Again, I welcome my colleague and I trust that her role as environment critic will be an excellent one in this Parliament. I have worked with her for some 30 years on environmental issues and I know that her breadth of understanding and commitment to them are very large.

She touched on the issue of the regulatory process. In the throne speech we heard the government talk about reducing the regulatory burden. In its pronouncements in the past year it talked about reducing the regulatory–

Ms. Linda Duncan:
Mr. Speaker, I appreciate the comments and encouragement by the member from the Northwest Territories. I will repeat that we have had a very co-operative, wonderful working relationship for more than 30 years in pursuing common pursuits for the communities that cross the borders between the province of Alberta and the Northwest Territories.

I welcome the opportunity of working with the member from the Northwest Territories, as well as other members of the House, in pursuing policies that will protect the fragile Arctic and the fragile areas of northern Alberta while at the same time creating jobs. However, we must quickly put in place an energy security policy and strategy for Canada similar to what our neighbours to the south have done to ensure that the way we develop our resources is to our citizens’ benefit.

Mr. Tony Martin (Sault Ste. Marie, NDP):
Mr. Speaker, I want to congratulate you on your re-appointment to the Speaker’s chair. I thought you did a good job in the last Parliament and I am looking forward to working under your guidance in this Parliament.

I want to thank my colleague, the member for Edmonton—Strathcona, for sharing her time with me this morning. It is a real honour to do that. I am really excited by the fact that she is with us in this place and will bring her wealth of knowledge and experience to the debates that we will have and contribute in a very positive and exciting way to the development of this new economy that I know we have the potential to put in place in Canada.

She reflects, in very wonderful ways, the great wealth of talent that we as New Democrats have welcomed to our caucus after the last election. There are 11 new members from across the country with experience and knowledge that will only benefit this place and the country in some important ways.

I would like to mention a couple of items. I googled the member for Edmonton—Strathcona before I came to deliver my speech this morning and she is a powerhouse. She has an unbelievable background of experience in her own province of Alberta, nationally and internationally. I will share with the House a couple of things she has done.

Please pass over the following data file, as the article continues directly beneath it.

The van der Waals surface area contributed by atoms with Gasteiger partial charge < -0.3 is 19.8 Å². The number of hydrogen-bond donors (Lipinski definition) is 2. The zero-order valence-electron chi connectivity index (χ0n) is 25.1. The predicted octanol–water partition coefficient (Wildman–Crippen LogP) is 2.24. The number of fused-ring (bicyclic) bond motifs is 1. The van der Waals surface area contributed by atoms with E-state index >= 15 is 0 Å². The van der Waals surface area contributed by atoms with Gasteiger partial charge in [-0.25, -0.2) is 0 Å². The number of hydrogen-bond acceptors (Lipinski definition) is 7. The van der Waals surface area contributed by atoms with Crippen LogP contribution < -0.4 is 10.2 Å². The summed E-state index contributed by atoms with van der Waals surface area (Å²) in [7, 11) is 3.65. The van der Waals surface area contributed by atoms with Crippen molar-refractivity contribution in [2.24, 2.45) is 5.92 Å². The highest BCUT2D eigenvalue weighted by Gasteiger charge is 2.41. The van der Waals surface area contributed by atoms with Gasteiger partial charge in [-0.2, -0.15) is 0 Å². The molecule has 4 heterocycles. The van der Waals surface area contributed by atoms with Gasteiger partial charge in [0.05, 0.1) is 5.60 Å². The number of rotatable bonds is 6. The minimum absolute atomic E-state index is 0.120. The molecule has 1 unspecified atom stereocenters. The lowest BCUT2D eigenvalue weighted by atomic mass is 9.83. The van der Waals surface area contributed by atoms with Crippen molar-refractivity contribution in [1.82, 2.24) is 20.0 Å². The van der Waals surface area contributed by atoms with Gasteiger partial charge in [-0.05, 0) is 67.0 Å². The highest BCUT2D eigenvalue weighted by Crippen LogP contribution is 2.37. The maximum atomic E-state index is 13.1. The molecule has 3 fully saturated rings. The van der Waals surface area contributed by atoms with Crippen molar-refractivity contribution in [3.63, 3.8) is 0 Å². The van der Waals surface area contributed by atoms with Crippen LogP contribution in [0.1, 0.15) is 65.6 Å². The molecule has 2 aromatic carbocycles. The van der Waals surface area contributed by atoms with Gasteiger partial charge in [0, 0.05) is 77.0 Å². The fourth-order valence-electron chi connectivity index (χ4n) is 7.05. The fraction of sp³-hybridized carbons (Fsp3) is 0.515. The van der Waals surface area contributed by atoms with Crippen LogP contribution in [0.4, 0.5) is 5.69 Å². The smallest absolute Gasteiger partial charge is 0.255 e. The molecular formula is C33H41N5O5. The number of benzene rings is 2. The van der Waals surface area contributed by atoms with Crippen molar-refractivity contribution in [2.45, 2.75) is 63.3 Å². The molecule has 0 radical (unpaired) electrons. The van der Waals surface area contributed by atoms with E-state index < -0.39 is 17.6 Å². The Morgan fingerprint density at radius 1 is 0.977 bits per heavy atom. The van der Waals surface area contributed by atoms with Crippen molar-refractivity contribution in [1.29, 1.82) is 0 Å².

She held a senior portfolio as the chief of enforcement for Environment Canada. She founded Alberta’s Environmental Law Centre. She served at the international level as head of law and enforcement for the North American Commission for Environmental Cooperation. She spent four years working with Canadian, American and Mexican officials. She served as a senior legal advisor to Indonesia, Bangladesh and Jamaica in instituting programs for effective environmental enforcement for CIDA, Asian Development Bank and World Bank funded projects. This is just the tip of the iceberg to indicate the contribution that the member will make in this place as she fulfills her role as environment critic for the NDP caucus and on behalf of our leader…

And here’s an early exchange she had with Environment Minister Jim Prentice:

Ms. Linda Duncan (Edmonton—Strathcona, NDP):
Mr. Speaker, as an Albertan, I was horrified to learn yesterday of the government’s plans to destroy the very foundation of federal environmental protection. At the same time it is fast-tracking the extraction of fossil fuels, including in our fragile Arctic.

The government has been given no mandate to abandon the careful work to protect our environment. I ask the minister to explain to this House why he is embarking on this dangerous course.

Hon. Jim Prentice (Minister of the Environment, CPC):
Mr. Speaker, I welcome the hon. member to the House as an Albertan and as an Albertan I feel it is our responsibility in government to balance the environment and the economy.

In the time ahead there is the dynamic of a new president elected in the United States, one who has spoken with clarity and determination about environmental policies. In addition, in the coming year at Copenhagen, the world community will deal with an international protocol to supersede the Kyoto protocol.

I invite my hon. friend to work with us. If she has constructive ideas about this, I welcome them.

While cordial, it’s unfortunate that Prentice didn’t answer her question (which is what happens 90% of the time in these debates).

Read through more to decide for yourselves how her “performance” rates, but let’s just run through one more measure of accountability: attendance.

According to “How’d they Vote,” Linda Duncan has missed one vote this term. Jaffer, meanwhile, had 12 absences in his last term.

Of course, both are doing better than Ignatieff’s Liberals who are showing up even less than Dion’s! Talk about your lack of opposition.

So overall it looks like Linda’s doing a bit better than Rahim. It’s nice to be represented (of course under a new electoral system we could almost all be better represented…)

5 thoughts on “Linda Duncan unimpressive?”

  1. While being heard in the House of Commons is important, from a purely electoral standpoint, it will be the work done on the ground in Edmonton-Strathcona between the last October and the next election that will likely determine whether Duncan will be re-elected.

    Former Edmonton MP David Kilgour is a good example of how focusing on constituency work and ‘being seen’ around the constituency can get a non-Conservative MP re-elected in Alberta.

  2. I’d like to see Linda’s constituency office share this information through a mail-out. So far I’ve only received mail from the Conservatives asking me how much I love (blech) Stephen Harper.

    1. I know one is in the works that will come shortly. I think her office was on a pro-save trees/tax payer money by not sending out useless forms/propaganda.